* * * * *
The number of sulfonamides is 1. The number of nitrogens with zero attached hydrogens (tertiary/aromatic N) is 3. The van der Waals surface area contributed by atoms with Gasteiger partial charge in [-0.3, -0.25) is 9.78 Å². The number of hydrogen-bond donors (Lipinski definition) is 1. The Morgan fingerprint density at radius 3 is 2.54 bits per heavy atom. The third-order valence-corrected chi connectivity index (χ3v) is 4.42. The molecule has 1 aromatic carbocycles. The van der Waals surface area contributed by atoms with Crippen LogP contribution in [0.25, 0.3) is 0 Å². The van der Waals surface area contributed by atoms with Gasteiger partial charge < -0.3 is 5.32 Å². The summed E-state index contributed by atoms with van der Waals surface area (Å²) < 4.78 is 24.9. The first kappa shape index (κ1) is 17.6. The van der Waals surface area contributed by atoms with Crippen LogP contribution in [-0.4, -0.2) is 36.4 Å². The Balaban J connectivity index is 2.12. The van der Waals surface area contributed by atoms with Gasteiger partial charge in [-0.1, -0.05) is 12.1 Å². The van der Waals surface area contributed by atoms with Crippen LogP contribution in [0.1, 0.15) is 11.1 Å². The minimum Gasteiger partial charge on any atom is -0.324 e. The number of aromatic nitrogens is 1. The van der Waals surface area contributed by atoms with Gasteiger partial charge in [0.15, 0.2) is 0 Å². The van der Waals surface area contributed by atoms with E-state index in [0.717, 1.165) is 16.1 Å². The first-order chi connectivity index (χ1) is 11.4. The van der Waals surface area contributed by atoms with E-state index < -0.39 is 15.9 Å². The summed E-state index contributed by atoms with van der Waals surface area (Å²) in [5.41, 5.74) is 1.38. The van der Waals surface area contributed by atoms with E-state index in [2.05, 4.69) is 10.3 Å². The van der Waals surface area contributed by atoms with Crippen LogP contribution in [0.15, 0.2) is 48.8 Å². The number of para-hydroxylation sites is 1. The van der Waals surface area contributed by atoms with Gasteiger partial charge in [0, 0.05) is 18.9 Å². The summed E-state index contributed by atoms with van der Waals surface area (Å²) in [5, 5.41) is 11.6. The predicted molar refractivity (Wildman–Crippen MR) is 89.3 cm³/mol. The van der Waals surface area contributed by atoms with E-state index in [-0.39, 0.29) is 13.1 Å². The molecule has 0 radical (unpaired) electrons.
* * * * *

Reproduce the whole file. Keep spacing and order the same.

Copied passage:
The number of sulfonamides is 1. The number of nitrogens with zero attached hydrogens (tertiary/aromatic N) is 3. The van der Waals surface area contributed by atoms with Gasteiger partial charge in [-0.3, -0.25) is 9.78 Å². The number of hydrogen-bond donors (Lipinski definition) is 1. The Morgan fingerprint density at radius 3 is 2.54 bits per heavy atom. The third-order valence-corrected chi connectivity index (χ3v) is 4.42. The molecule has 1 aromatic carbocycles. The van der Waals surface area contributed by atoms with Crippen LogP contribution in [0.25, 0.3) is 0 Å². The van der Waals surface area contributed by atoms with Gasteiger partial charge < -0.3 is 5.32 Å². The summed E-state index contributed by atoms with van der Waals surface area (Å²) < 4.78 is 24.9. The first kappa shape index (κ1) is 17.6. The van der Waals surface area contributed by atoms with Crippen LogP contribution in [-0.4, -0.2) is 36.4 Å². The Balaban J connectivity index is 2.12. The van der Waals surface area contributed by atoms with Gasteiger partial charge in [-0.1, -0.05) is 12.1 Å². The van der Waals surface area contributed by atoms with Crippen LogP contribution in [0.1, 0.15) is 11.1 Å². The minimum Gasteiger partial charge on any atom is -0.324 e. The number of aromatic nitrogens is 1. The van der Waals surface area contributed by atoms with Gasteiger partial charge in [0.15, 0.2) is 0 Å². The van der Waals surface area contributed by atoms with E-state index in [0.717, 1.165) is 16.1 Å². The first-order chi connectivity index (χ1) is 11.4. The van der Waals surface area contributed by atoms with E-state index < -0.39 is 15.9 Å². The summed E-state index contributed by atoms with van der Waals surface area (Å²) in [5.41, 5.74) is 1.38. The van der Waals surface area contributed by atoms with E-state index in [2.05, 4.69) is 10.3 Å². The van der Waals surface area contributed by atoms with Crippen LogP contribution in [0.15, 0.2) is 48.8 Å². The number of para-hydroxylation sites is 1. The van der Waals surface area contributed by atoms with Gasteiger partial charge in [0, 0.05) is 18.9 Å². The summed E-state index contributed by atoms with van der Waals surface area (Å²) in [5, 5.41) is 11.6. The predicted molar refractivity (Wildman–Crippen MR) is 89.3 cm³/mol. The van der Waals surface area contributed by atoms with E-state index in [-0.39, 0.29) is 13.1 Å². The molecule has 0 radical (unpaired) electrons.